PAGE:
Jobs by the numbers

The Bureau of Labor Statistics of the U.S. Department of Labor produces a report at the beginning of every month that documents the statistical trends in the labor force for the previous month. This report could accurately be said to “set the tone” for financial markets worldwide; in implicit and explicit ways, such reports “set the tone” here on campus, too. The people who first jump to mind are my senior friends for whom coming back to campus and being lauded with reminders of their final year on campus before heading into “the real world” means spending some time thinking about their individual impending forays into the job market. The report released at the beginning of September, which I’ll discuss here, detailing August jobs action, was not particularly peppy nor intimidating; it was, however, insightful into yesterday’s, today’s and tomorrow’s economies. Do the graduates of this coming spring have a booming job market to look forward to in August 2014? Booming? Probably not. Better? Probably.

When the Class of 2014 was getting ready to come to college in August 2010, unemployment was at 9.5 percent, holding steady from August 2009’s 9.6 percent. Since then, it has steadily fallen to the latest figure, 7.3 percent in August 2013. Were we hopeful that the economy would be all better by the time we graduated from college? Were we concerned about our employment prospects after graduation? Frankly, many of us were probably overconfident, fresh from a (presumably) successful end to the arduous college admission process, sure that intelligent Williams grads like ourselves would have no issue finding employment in four years – an unimaginably far away time when we’d no longer be teenagers and would be able to legally buy drinks at the bar. However, everyone’s respective senior years of high school must have been at least implicitly marked by the dismal job market and dreadfully slow economic recovery. The 18-month long recession that had plagued our junior and part of our sophomore years had only ended in June 2009.

The best we could tell those kids would be that the recovery process would be sluggish. That in some ways the purple bubble would be oddly immune to the economic struggles of the day. Though it will be evident to everyone that we are not living in booming economic times, the bar will continue to be packed on Saturday nights, the new library will eventually be completed and though our school will not have to cut its policy to meet all demonstrated need, the fact that other elite institutions will is an unfortunate reality. However, that you are aware that the economy sucks will and should make you ask some questions and have some frank conversations about the economy, the free market and money in America, questions that you and perhaps the privileged classes of the 1990s otherwise might not have asked.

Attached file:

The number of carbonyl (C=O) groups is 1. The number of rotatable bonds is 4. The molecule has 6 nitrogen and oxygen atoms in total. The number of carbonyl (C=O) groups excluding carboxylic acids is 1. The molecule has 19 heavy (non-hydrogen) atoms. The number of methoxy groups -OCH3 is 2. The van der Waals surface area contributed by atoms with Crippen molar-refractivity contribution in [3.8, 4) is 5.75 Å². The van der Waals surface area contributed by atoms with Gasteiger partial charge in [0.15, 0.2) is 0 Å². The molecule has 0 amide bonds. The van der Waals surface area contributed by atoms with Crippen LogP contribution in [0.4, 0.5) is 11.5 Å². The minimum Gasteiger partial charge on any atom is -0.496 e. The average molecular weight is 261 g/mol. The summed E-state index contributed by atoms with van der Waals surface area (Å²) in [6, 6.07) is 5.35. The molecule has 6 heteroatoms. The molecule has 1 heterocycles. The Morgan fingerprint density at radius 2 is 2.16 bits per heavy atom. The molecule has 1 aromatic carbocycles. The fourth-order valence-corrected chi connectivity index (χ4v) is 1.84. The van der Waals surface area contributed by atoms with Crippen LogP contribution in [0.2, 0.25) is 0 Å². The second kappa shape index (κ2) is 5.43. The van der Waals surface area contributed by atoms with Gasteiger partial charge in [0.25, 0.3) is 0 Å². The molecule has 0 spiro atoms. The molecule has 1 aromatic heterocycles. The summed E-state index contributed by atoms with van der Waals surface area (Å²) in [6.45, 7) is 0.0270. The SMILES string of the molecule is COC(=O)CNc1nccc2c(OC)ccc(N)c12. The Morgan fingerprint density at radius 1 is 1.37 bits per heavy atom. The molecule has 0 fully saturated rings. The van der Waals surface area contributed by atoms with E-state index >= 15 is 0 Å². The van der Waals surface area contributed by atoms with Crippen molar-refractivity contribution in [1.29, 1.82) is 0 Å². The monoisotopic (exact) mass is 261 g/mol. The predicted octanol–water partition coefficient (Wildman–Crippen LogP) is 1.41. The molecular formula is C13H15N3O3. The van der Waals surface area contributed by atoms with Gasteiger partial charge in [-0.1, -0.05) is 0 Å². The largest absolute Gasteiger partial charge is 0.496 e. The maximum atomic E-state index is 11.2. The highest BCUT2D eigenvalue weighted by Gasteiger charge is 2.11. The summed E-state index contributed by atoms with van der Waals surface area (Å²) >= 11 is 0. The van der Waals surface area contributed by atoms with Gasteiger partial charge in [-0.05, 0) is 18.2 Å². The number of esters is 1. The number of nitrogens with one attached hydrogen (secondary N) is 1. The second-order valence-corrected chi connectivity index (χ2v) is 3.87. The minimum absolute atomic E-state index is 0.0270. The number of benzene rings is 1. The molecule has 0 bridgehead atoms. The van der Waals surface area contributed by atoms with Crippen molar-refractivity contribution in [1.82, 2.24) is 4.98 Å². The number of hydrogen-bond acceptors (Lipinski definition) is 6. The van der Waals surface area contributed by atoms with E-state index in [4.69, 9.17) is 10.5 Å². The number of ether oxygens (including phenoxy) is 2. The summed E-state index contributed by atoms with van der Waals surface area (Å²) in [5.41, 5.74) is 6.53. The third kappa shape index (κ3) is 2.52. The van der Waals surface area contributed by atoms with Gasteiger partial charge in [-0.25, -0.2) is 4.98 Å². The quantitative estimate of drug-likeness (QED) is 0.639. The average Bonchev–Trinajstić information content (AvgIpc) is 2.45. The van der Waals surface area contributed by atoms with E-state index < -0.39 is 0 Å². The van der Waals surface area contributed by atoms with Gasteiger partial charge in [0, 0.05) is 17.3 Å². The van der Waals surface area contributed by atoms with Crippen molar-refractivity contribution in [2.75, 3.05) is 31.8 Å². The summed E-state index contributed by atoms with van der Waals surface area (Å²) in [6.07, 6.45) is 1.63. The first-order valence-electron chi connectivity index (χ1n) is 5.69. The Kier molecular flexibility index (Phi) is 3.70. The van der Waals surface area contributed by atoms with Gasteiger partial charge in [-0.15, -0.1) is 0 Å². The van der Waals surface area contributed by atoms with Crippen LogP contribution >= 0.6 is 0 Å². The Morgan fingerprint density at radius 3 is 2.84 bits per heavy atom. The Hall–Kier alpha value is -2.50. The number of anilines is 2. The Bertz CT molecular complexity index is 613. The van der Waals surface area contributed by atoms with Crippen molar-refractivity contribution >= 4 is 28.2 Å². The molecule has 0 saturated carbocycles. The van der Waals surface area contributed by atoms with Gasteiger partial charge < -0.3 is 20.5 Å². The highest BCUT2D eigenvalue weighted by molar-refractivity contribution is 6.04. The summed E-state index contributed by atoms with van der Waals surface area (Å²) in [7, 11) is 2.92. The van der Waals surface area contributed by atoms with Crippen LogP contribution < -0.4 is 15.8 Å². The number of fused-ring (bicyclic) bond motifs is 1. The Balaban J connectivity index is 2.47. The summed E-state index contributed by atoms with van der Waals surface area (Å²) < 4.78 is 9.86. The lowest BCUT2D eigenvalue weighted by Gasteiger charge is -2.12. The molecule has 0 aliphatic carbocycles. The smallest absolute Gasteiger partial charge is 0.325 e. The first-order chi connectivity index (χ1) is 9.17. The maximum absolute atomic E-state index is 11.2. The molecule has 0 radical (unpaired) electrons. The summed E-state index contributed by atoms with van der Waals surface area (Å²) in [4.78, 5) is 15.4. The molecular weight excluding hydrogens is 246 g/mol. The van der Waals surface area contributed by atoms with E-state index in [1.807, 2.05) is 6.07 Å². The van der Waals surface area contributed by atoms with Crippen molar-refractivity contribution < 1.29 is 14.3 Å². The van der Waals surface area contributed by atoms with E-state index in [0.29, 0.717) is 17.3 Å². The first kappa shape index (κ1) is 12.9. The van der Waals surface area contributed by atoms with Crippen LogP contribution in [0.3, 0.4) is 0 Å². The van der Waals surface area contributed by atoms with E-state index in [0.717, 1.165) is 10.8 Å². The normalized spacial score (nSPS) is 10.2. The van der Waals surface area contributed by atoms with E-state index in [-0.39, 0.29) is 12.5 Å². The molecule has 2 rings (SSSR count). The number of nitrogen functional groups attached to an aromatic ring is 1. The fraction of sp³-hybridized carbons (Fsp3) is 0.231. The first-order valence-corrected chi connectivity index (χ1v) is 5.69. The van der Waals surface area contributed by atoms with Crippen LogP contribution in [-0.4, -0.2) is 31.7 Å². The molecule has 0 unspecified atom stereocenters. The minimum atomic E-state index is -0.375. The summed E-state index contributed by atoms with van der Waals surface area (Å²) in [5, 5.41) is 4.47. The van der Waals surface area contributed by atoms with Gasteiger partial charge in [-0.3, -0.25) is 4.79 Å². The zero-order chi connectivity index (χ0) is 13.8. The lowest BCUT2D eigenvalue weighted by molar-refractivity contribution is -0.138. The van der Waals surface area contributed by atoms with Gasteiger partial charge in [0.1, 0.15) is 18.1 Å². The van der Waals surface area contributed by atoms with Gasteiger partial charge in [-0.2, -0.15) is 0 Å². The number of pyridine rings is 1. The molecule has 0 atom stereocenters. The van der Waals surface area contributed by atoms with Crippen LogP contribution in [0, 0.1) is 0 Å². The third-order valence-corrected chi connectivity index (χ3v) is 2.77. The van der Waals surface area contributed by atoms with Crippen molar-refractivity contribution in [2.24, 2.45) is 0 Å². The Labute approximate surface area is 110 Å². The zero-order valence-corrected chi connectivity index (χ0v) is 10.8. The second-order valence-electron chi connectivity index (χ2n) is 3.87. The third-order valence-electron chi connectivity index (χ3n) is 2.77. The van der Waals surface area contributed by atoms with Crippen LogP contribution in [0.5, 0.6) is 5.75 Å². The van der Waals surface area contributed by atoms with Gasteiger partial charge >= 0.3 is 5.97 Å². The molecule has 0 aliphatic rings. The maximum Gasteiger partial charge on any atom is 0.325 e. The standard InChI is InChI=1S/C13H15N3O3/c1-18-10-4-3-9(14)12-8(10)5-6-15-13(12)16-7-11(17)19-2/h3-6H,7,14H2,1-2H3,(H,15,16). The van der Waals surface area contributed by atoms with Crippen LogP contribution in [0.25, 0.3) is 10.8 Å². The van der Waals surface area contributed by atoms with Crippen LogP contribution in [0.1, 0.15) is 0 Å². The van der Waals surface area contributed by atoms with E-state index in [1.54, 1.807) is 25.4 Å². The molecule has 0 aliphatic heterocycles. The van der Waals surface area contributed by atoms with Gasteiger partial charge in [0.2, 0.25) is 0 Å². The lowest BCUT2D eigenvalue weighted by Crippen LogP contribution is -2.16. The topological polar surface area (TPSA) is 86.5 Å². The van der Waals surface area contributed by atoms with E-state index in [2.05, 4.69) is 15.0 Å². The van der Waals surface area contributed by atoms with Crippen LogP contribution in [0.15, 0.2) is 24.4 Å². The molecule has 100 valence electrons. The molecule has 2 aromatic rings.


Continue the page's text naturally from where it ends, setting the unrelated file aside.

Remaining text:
What is happening today is that jobs slowly continue to be added to the economy. August 2013 created 169,000 new jobs according to the Bureau of Labor Statistics. This number was lower than many predictions by economists, including the Dow Jones consensus forecast of economists that expected an addition of 180,000 jobs (Cronin, The Wall Street Journal). Important (and optimistic) to include are the rises in weekly hours and average hourly wage (Bureau of Labor Statistics).

The reality behind these numbers is complicated. Unemployment fell from July’s 7.4 percent to 7.3 percent, but this was at least in part caused by the departure of 312,000 people from the labor force (Bureau of Labor Statistics). This number is troubling, and in August 2013, the rate of Americans participating in the labor force was at its lowest since August 1978 (Kurtz, CNN). This means that while more and more people are entering federal and state retiree support programs every day, we have the lowest labor force participation to support them in 35 years.

However, another part of the complicated reality behind the job numbers, the underemployment rate, is more optimistic. The underemployment rate, which reflects part-time workers who prefer full-time jobs, those who’ve stopped looking for work and the unemployed fell to 13.7 percent from 14 percent in July (Bureau of Labor Statistics). This rate reflects the bright fact that the number of people working part-time for involuntary economic reasons has fallen by 152,000 since August 2012 (Furman, White House) and has hit a four and a half year low (Mutikani, Reuters).

What this all means for those who will graduate in the spring is obviously complicated. What I am certain of is this: The economy has gotten better, is likely to continue getting better, and one is far better off graduating from Williams this spring than the most unfortunate Classes of 2009 and 2010. Beyond the literal truth that they will not have to enter the workforce at the lowest points in the market meltdown and recovery, seniors graduating this spring have been able to plan their time as undergrads more effectively. Internship opportunities being offered by companies are generally on the rise, and participation rates in internships by students are also increasing, along with the amount of recruiting employers do from their existing intern pools (Dewan, The New York Times). Students who spent their time at Williams after the recession did, I hypothesize, spend a greater portion of their time here planning for their time after Williams, especially through internships.

Carmen Linero ’16 is a philosophy major from Harrison, N.Y. She lives in West.

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